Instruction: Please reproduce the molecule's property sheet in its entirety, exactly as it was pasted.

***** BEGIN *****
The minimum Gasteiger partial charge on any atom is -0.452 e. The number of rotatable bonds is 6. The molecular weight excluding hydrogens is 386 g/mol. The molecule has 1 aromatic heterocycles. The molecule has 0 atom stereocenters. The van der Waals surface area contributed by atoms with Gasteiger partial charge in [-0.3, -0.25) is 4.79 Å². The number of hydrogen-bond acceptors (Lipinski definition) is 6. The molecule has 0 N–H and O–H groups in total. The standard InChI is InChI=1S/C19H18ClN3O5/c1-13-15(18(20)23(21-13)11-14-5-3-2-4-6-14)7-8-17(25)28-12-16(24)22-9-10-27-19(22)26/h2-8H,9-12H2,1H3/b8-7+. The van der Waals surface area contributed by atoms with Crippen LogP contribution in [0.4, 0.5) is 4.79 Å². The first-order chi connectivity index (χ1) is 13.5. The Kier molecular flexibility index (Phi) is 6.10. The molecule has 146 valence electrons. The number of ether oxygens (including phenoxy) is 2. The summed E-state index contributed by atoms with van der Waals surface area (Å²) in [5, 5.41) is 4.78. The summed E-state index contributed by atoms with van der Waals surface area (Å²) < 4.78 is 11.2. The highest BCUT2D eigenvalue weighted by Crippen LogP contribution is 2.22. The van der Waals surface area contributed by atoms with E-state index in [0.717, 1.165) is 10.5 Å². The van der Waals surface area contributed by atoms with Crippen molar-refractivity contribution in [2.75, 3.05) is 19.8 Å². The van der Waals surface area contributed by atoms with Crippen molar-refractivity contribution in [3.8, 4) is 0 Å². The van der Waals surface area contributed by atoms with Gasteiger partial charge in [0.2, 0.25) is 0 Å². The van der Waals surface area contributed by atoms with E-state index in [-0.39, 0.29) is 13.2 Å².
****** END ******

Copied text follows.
The minimum Gasteiger partial charge on any atom is -0.452 e. The number of rotatable bonds is 6. The molecular weight excluding hydrogens is 386 g/mol. The molecule has 1 aromatic heterocycles. The molecule has 0 atom stereocenters. The van der Waals surface area contributed by atoms with Gasteiger partial charge in [-0.3, -0.25) is 4.79 Å². The number of hydrogen-bond acceptors (Lipinski definition) is 6. The molecule has 0 N–H and O–H groups in total. The standard InChI is InChI=1S/C19H18ClN3O5/c1-13-15(18(20)23(21-13)11-14-5-3-2-4-6-14)7-8-17(25)28-12-16(24)22-9-10-27-19(22)26/h2-8H,9-12H2,1H3/b8-7+. The van der Waals surface area contributed by atoms with Crippen LogP contribution in [0.4, 0.5) is 4.79 Å². The first-order chi connectivity index (χ1) is 13.5. The Kier molecular flexibility index (Phi) is 6.10. The molecule has 146 valence electrons. The number of ether oxygens (including phenoxy) is 2. The summed E-state index contributed by atoms with van der Waals surface area (Å²) in [5, 5.41) is 4.78. The summed E-state index contributed by atoms with van der Waals surface area (Å²) < 4.78 is 11.2. The highest BCUT2D eigenvalue weighted by Crippen LogP contribution is 2.22. The van der Waals surface area contributed by atoms with E-state index in [0.717, 1.165) is 10.5 Å². The van der Waals surface area contributed by atoms with Crippen molar-refractivity contribution in [2.75, 3.05) is 19.8 Å². The van der Waals surface area contributed by atoms with Crippen molar-refractivity contribution in [3.8, 4) is 0 Å². The van der Waals surface area contributed by atoms with Gasteiger partial charge in [0.2, 0.25) is 0 Å². The van der Waals surface area contributed by atoms with E-state index in [-0.39, 0.29) is 13.2 Å².